Child Protection Guidance 2021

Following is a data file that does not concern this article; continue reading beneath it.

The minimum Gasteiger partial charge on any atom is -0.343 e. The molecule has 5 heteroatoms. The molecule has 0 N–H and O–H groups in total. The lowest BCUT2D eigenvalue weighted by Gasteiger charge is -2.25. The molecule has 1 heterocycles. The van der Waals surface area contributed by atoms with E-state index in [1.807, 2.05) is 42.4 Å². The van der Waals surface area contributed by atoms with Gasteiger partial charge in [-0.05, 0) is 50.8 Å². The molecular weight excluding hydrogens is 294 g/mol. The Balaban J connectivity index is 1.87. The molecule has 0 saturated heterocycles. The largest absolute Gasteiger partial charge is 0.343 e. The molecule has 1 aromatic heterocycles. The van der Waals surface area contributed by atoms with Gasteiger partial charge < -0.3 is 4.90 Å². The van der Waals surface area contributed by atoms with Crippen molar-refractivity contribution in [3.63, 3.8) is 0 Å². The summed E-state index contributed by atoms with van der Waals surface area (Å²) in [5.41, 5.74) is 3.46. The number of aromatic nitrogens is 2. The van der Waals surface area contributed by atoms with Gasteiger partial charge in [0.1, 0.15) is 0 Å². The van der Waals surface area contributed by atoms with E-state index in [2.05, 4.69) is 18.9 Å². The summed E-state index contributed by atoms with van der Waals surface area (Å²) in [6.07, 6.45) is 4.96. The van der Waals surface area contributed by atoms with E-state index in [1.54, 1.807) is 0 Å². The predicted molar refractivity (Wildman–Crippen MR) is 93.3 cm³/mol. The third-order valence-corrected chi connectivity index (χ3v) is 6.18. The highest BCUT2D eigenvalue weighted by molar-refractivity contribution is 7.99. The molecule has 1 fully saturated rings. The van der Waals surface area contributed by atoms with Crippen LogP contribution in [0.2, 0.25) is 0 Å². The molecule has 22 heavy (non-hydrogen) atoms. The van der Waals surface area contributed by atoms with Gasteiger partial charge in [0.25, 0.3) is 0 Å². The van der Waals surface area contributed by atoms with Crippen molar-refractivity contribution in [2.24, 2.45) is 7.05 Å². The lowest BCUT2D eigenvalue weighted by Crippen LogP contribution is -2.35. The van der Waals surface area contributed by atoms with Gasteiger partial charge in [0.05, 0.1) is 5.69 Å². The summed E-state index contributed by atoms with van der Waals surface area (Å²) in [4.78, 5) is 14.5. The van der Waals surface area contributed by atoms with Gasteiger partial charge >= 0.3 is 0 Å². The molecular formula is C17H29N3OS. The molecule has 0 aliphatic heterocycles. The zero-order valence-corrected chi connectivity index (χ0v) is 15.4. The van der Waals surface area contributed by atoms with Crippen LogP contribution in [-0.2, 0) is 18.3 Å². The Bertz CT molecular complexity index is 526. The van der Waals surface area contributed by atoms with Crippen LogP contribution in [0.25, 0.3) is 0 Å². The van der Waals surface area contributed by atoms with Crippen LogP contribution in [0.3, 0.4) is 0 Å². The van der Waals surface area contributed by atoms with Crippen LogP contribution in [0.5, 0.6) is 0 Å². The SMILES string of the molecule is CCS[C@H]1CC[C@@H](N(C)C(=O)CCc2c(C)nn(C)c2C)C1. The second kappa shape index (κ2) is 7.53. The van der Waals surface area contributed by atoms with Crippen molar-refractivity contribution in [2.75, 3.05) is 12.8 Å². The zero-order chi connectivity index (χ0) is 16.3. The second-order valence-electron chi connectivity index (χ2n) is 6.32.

National Guidance for Child Protection in Scotland 2021 Part 1: The context for child protection 15 Version 1.0 September 2021 • assessment and action to address the interaction of behaviour, relationships and conditions that may, in combination, cause or accelerate risks • focus within assessment, planning and action upon listening to each child’s voice and recognising their experience, needs and feelings • collaboration between agencies and persistent efforts to work in partnership with parents in planning and action to prevent harm or reduce risk of harm • recognition and support for the strengths, relationships and skills within the child and their world in order to form a plan that reduces risk and builds resilience 1.51 Child protection is part of a continuum of collaborative duties upon agencies working with children. The Getting it right for every child (GIRFEC) approach promotes and supports planning for such services to be provided in the way which best safeguards, supports and promotes the wellbeing of children, and ensures that any action to meet needs is taken at the earliest appropriate time to prevent acute needs arising. The planning of systems should ensure that action is integrated from the point of view of recipients. 1.52 Child protection processes fall at the urgent end of a continuum of services which include prevention and early intervention. The GIRFEC principles and approach are consistently applicable. Children who are subject to child protection processes may already be known to services. They may already have a child’s plan in place. Child protection processes should build on existing knowledge, strengths in planning and partnerships to reduce the risk of harm, and to meet the child’s needs. 1.53 Preventative and protective work may be needed at the same time. Preventative, restorative, supportive, collaborative and therapeutic approaches do not stop because compulsory measures or urgent protective legal steps are taken. A tailored blend of care and professional authority may be needed whether a child at risk is at home with family or accommodated, or when the child is to transition between placements or to be reunified with birth family after a placement away from home. 1.54 The level of risk a child is exposed to can shift, often rapidly, as circumstances change or information emerges. Services may be organised in response to ‘thresholds’ of risk. However, the way children and families act and think is not bound within such categories. Safe systems allow for a degree of flexibility as professional understanding of need and risk evolves. Safe systems ensure sufficient continuity of support when the immediate urgency to protect is alleviated. Safety may depend upon accessible support when need arises over the longer term. Appendix E signposts UNCRC articles. Protection of children from all forms of abuse, neglect, exploitation and violence is inextricable from protection of the full range of each child’s UNCRC and human rights. What is harm and significant harm in a child protection context? 1.55 Protecting children involves preventing harm and/or the risk of harm from abuse or neglect. Child protection investigation is triggered when the impact of harm is deemed to be significant. 1.56 ‘Harm’ in this context refers to the ill treatment or the impairment of the health or development of the child, including, for example, impairment suffered as a result of seeing or hearing the ill treatment of another. ‘Development’ can mean physical, intellectual, emotional, social or behavioural development. ‘Health’ can mean physical or mental health. Forming a view on the significance of harm involves information gathering, putting a concern in context, and analysis of the facts and circumstances.